RVU hosted a Preceptor Reception on Thursday, October 17 which honored the preceptors who volunteer their time to teach the next generation of physicians. Preceptors are an integral part of medical education, imparting knowledge and clinical skills necessary for students to become excellent physicians. During a student’s third and fourth years in medical school, they complete rotations in which they practice with patients under the supervision of preceptors.
Several preceptors were honored during the ceremony, which took place at the Embassy Suites Hotel Conference Center in Loveland, Colorado: Amanda Harding, MD, of ZZAP Pediatrics; Steve Haskew, MD, of Hope Light Clinic; Ronald Malm, DO, and Evan Norby, DO, of University of Wyoming Family Medicine Residency Program at Cheyenne; and Asa Ware, MD, of Northern Colorado Family Medicine.
Dr. Harding was praised by students for including them in pediatric patient care, taking the time to answer questions, and adding greatly to the value of their education. One student said of their family medicine rotation with Dr. Haskew, “I appreciated the responsibility he gave me as a medical student and his passion for teaching and helping.”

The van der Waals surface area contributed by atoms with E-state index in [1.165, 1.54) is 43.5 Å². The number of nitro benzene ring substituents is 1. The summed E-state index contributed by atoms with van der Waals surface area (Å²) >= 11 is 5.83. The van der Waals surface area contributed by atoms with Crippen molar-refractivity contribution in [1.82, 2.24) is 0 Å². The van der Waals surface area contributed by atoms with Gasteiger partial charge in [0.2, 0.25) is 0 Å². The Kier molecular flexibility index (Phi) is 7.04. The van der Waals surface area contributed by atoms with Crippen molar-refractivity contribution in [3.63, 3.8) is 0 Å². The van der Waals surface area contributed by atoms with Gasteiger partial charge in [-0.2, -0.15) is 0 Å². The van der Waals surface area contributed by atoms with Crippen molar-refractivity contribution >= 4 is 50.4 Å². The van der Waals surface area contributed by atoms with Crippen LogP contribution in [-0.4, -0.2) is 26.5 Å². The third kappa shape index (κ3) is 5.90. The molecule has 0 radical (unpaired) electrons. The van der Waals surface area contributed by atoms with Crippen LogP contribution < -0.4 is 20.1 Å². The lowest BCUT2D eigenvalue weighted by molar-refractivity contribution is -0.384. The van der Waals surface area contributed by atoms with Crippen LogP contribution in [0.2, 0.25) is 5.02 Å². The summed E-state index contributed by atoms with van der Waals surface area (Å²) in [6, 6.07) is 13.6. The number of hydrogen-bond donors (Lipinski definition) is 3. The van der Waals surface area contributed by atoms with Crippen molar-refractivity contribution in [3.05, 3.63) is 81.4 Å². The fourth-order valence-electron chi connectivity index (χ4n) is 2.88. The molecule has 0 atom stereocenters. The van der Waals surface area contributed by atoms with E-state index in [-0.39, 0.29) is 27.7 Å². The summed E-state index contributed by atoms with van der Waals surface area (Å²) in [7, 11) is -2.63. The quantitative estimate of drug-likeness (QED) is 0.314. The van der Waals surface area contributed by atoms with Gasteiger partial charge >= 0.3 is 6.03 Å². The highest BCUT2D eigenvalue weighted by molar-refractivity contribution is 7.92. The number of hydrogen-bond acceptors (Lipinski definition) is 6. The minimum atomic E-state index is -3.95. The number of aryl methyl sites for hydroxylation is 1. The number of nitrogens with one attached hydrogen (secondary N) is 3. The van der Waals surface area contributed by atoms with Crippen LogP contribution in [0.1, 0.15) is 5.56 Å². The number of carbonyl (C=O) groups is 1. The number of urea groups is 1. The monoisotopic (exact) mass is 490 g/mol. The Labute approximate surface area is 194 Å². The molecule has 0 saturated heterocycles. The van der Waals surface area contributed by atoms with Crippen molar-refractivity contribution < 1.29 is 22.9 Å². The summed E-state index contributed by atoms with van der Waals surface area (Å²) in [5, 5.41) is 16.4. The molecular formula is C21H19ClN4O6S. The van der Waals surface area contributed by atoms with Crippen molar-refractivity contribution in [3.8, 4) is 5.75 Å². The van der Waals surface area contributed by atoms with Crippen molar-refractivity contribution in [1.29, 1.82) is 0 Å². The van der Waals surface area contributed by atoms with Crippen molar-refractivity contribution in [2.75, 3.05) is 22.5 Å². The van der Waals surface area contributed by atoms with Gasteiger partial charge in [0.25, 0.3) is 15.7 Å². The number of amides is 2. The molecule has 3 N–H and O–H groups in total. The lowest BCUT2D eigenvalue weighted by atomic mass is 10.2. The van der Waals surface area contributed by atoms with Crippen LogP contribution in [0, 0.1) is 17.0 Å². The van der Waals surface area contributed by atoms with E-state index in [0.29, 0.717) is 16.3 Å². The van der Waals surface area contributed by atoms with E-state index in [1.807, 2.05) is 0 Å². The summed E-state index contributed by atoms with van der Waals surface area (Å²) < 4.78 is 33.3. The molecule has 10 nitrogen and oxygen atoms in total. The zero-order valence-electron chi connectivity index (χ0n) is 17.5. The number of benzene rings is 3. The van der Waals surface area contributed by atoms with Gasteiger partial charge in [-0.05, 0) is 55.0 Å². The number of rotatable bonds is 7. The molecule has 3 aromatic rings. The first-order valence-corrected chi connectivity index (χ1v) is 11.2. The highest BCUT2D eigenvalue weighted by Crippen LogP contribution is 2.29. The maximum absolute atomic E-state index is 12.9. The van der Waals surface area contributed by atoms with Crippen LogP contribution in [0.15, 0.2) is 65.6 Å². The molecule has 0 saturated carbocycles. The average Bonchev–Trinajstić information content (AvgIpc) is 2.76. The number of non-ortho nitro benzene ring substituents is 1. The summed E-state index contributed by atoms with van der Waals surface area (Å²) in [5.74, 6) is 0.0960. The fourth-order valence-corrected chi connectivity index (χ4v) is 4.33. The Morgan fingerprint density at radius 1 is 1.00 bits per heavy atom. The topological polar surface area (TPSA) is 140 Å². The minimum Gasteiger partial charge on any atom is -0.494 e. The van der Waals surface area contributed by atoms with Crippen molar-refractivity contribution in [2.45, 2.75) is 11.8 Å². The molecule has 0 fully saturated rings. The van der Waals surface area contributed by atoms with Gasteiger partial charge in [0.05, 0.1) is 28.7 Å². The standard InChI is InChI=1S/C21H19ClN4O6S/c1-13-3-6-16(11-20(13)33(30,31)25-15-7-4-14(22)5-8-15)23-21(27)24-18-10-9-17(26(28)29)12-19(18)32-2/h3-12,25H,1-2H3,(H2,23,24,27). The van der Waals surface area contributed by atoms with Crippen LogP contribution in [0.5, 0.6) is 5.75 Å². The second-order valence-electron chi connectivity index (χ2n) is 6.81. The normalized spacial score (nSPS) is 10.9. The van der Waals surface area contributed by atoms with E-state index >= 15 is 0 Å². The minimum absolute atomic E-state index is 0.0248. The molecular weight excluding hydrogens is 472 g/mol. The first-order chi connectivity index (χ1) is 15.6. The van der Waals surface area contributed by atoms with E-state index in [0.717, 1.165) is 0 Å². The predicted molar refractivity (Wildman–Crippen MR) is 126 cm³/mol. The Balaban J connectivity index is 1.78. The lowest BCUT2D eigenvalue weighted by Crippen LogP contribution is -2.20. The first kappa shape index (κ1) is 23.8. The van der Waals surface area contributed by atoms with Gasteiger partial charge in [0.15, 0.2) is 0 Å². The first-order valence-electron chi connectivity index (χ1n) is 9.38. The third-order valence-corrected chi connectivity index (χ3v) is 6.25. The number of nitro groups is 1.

“Dr. Ware knows the challenges medical students face,” said Sandra Elder, Coordinator for Northern Colorado Family Medicine. “He teaches them to care for their patients in addition to the important clinical skills they will need to become excellent physicians. Anyone that works with him, learns from him, and I greatly respect him for that.”
Dr. Malm and Dr. Norby were individually praised for their teaching and medical skills at their family medicine residency program. “Dr. Malm responds to students’ questions in an approachable demeanor. He is an excellent teacher and enjoys his time with the students,” one person commented. One coordinator said of Dr. Norby: “[He is] constantly working to identify opportunities for improvement in the residency program, in the education of the medical students, and in personal development. He respects the students’ contributions.”
On average, preceptors mentor one student a month in a designated specialty, enhancing each student’s communication skills in a clinical setting and guiding their professional and personal growth. By welcoming students to their practices, preceptors allow students to take textbook knowledge and skills practiced in simulations and apply them to patients in real life.